No income no asset loans (also called NINA loans) are for self employed people who do not or cannot disclose both income and assets. NINA loans are also for borrowers whose income and assets are typically not sufficient to qualify for a loan. In this case, the borrower will need to have good credit.
NINA loans will also be quick and easy to process because neither your income nor your assets are documented on the loan application. Recent lending guidelines have limited the availability of NINA loans for primary residences and you are likely to find lenders who offer this for investment properties.
The down payment requirement for a NINA loan starts at 20% for both primary residence and investment properties.
No Doc Refinance
There are lenders who offer a no doc refinance to borrowers who cannot document their income or assets. The rates will be similar to what you would get if you were purchasing the home. However, a no doc cash out refinance may be limited to the lender’s maximum loan to value ratio which today is up to a maximum of 75%.
No Doc Rate and Term Refinance
If you are refinancing simply to get a lower rate, change the term, or to remove someone’s name from a mortgage, you can likely refinance your current mortgage balance.
The maximum loan to value ratio may be up to 90% of the appraised value with a no doc rate and term refinance.
No Doc Cash Out Refinance
If you are looking to cash out equity, you can apply for a no doc cash out refinance. Your credit scores, appraisal amount, and property type will determine how much you can be approved for.
Most lenders who offer a no doc cash out refinance will cap the program at a 75% loan to value. It will require an appraisal and if you purchased the home less than 12 months ago, you may need a lender with no seasoning requirements.
No Doc HELOC – Home Equity
A popular way for homeowners to access the equity in the home is with a HELOC. (home equity line of credit). The difference between e HELOC and a home equity loan is with a HELOC you are getting a line of credit that you can draw on if needed, but a home equity loan requires you to take all of the funds at closing.
A no doc HELOC is extremely rare at this point because the lenders who offer no doc loans are unable to profit effectively with the HELOC product. As a result, you will find it easier to gain an approval for a cash out refinance or even a second mortgage if the loan amount is large enough.
If your home is completely paid off and you would like to cash out equity, a no doc cash out refinance may be the better option versus a no doc HELOC. That said, your current mortgage rate may be low which could make a complete refinance costly. Let’s talk about your current situation with the equity and rate that you may have and come up with a plan that works for you. Contact us here.
No Doc Investment Loan
No doc loans today exist to help finance investment properties with no job or income documentation required. The lenders are simply looking at your credit scores, down payment, and whether the property will be cash flow positive.
In most instances, a no-doc investment loan can be done with as little as 20% down. You may find then in an interest-only option with 30-year financing. Read our article on investment loans to learn more about the program. If you are ready to get pre-approved for a no doc investment loan now, then simply contact us.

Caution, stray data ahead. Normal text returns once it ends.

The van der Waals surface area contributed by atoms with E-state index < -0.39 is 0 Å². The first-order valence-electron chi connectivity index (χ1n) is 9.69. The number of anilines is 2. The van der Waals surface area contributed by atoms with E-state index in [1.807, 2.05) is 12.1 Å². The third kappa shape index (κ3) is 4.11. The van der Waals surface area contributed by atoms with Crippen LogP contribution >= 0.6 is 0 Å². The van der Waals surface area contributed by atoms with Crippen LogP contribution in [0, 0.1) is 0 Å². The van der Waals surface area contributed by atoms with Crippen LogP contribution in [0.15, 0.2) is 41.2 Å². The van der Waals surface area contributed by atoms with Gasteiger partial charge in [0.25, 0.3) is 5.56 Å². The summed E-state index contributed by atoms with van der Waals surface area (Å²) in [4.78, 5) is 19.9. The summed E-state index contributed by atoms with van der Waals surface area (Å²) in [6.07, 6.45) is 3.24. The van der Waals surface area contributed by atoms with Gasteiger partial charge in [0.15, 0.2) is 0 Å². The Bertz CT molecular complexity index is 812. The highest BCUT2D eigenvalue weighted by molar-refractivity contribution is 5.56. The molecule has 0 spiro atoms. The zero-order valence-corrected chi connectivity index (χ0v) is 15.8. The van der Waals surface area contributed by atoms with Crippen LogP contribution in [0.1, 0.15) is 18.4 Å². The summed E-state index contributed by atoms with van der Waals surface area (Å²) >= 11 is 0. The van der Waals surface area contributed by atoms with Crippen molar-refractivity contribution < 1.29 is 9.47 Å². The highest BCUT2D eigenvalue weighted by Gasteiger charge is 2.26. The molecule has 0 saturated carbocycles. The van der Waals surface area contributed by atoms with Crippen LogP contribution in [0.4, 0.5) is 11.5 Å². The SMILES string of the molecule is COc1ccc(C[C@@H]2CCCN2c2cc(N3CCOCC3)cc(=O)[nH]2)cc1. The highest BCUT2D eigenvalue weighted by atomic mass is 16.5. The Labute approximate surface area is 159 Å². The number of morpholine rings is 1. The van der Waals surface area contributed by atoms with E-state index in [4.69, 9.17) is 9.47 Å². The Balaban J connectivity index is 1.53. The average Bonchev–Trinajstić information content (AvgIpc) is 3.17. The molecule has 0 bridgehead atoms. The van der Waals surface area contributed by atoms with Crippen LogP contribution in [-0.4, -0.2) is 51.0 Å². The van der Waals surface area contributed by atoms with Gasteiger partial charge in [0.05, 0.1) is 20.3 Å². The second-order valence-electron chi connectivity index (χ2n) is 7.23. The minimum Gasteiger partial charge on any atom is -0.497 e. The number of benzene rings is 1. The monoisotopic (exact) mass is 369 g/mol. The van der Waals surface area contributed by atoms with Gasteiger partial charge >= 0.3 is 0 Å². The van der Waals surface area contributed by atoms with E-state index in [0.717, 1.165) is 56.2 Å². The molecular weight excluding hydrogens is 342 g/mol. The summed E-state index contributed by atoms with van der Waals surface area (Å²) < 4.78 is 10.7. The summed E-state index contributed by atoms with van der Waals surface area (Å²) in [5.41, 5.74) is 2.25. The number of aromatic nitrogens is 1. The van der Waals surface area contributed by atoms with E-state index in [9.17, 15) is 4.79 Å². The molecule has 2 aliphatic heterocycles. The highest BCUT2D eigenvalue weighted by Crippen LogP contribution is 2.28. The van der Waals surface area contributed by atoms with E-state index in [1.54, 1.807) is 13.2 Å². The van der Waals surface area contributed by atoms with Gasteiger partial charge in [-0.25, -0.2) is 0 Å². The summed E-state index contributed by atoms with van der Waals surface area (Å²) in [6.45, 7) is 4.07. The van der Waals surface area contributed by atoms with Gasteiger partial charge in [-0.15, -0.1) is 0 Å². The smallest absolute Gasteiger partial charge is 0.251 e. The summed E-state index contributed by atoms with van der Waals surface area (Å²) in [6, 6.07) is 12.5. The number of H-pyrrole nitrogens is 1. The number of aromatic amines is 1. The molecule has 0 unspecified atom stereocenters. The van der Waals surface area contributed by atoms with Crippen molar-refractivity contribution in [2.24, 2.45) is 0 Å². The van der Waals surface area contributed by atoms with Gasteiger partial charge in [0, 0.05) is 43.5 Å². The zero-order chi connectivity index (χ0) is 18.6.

Pros and Cons of No Documentation Mortgages
Like any type of mortgage, no documentation mortgages come with their own set of pros and cons that borrowers should consider before applying:
- Simplified application process without extensive income documentation requirements.
- Potential for faster approval and funding compared to traditional mortgages.
- May be suitable for self-employed individuals or those with irregular income sources.
- Tend to have higher interest rates compared to conventional mortgages.
- Often require larger down payments or higher credit scores to offset the increased risk.
- Borrowers may face limited options as the availability of no documentation mortgages has decreased in recent years.
Understanding the basics of no documentation mortgages is essential for borrowers considering this type of loan. It is crucial to carefully assess the pros and cons, evaluate personal financial circumstances, and explore alternative mortgage options before making a decision.
Bottom Line – No Doc Loans
To find out whether a no doc loan is right for you, contact us or complete the free quote form and we will get back to you to discuss your options free of charge.
In a recent article by CNBC, they tell us that some banks require few mortgage documents. In this case, they are calling it a Light Doc Loan where the bank does not have to comply with the Dodd Frank ATR or ability to repay rule.
If you are looking for a no doc loan and you have bad credit, we can still help you even if your credit scores are as low as 580.
No Document Loans – No Doc Loans (FAQ) Frequently Asked Questions
Q: are no doc loans still available?
A: A true no doc loan for primary residences is difficult to find. However, the best option available today is a bank statement loan for self-employed people. With just 12-24 months of bank statements, you will be able to purchase a home.
Q: Can anyone get a no doc loan?
A: Anyone can get a no doc loan but the credit score requirements and the down payment will be higher. Most of these loan programs today are available for self-employed individuals.
Q: Can I refinance a no-doc loan without proof of income?